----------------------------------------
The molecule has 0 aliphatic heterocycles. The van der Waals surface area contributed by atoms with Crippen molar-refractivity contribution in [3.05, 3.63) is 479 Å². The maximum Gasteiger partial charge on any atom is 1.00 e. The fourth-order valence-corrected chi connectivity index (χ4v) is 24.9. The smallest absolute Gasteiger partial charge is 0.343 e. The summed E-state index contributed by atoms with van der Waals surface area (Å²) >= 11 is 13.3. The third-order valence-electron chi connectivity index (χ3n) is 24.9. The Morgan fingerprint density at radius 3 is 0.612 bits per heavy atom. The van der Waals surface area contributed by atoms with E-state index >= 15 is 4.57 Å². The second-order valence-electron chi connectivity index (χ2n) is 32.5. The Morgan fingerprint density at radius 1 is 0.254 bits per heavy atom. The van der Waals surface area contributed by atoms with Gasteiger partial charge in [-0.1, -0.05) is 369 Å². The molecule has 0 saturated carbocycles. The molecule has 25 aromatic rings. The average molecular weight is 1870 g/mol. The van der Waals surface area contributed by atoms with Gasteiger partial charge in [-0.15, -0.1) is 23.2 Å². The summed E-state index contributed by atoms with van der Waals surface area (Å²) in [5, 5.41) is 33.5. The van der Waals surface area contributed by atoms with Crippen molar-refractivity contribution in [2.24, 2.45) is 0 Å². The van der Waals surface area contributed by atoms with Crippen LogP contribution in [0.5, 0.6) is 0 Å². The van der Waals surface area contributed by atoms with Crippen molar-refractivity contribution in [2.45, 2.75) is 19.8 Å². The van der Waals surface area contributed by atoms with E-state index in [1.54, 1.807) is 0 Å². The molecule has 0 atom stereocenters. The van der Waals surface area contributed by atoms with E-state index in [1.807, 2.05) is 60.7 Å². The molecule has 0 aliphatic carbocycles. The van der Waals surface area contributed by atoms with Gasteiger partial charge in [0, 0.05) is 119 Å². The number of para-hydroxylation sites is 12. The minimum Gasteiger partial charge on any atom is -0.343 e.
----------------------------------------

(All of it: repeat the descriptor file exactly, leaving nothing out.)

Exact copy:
The molecule has 0 aliphatic heterocycles. The van der Waals surface area contributed by atoms with Crippen molar-refractivity contribution in [3.05, 3.63) is 479 Å². The maximum Gasteiger partial charge on any atom is 1.00 e. The fourth-order valence-corrected chi connectivity index (χ4v) is 24.9. The smallest absolute Gasteiger partial charge is 0.343 e. The summed E-state index contributed by atoms with van der Waals surface area (Å²) >= 11 is 13.3. The third-order valence-electron chi connectivity index (χ3n) is 24.9. The Morgan fingerprint density at radius 3 is 0.612 bits per heavy atom. The van der Waals surface area contributed by atoms with E-state index >= 15 is 4.57 Å². The second-order valence-electron chi connectivity index (χ2n) is 32.5. The Morgan fingerprint density at radius 1 is 0.254 bits per heavy atom. The van der Waals surface area contributed by atoms with Gasteiger partial charge in [-0.1, -0.05) is 369 Å². The molecule has 0 saturated carbocycles. The molecule has 25 aromatic rings. The average molecular weight is 1870 g/mol. The van der Waals surface area contributed by atoms with Gasteiger partial charge in [-0.15, -0.1) is 23.2 Å². The summed E-state index contributed by atoms with van der Waals surface area (Å²) in [5, 5.41) is 33.5. The van der Waals surface area contributed by atoms with Crippen molar-refractivity contribution in [2.24, 2.45) is 0 Å². The van der Waals surface area contributed by atoms with Crippen LogP contribution in [0.5, 0.6) is 0 Å². The van der Waals surface area contributed by atoms with Crippen molar-refractivity contribution in [2.45, 2.75) is 19.8 Å². The van der Waals surface area contributed by atoms with E-state index in [1.54, 1.807) is 0 Å². The molecule has 0 atom stereocenters. The van der Waals surface area contributed by atoms with E-state index in [1.807, 2.05) is 60.7 Å². The molecule has 0 aliphatic carbocycles. The van der Waals surface area contributed by atoms with Gasteiger partial charge in [0, 0.05) is 119 Å². The number of para-hydroxylation sites is 12. The minimum Gasteiger partial charge on any atom is -0.343 e.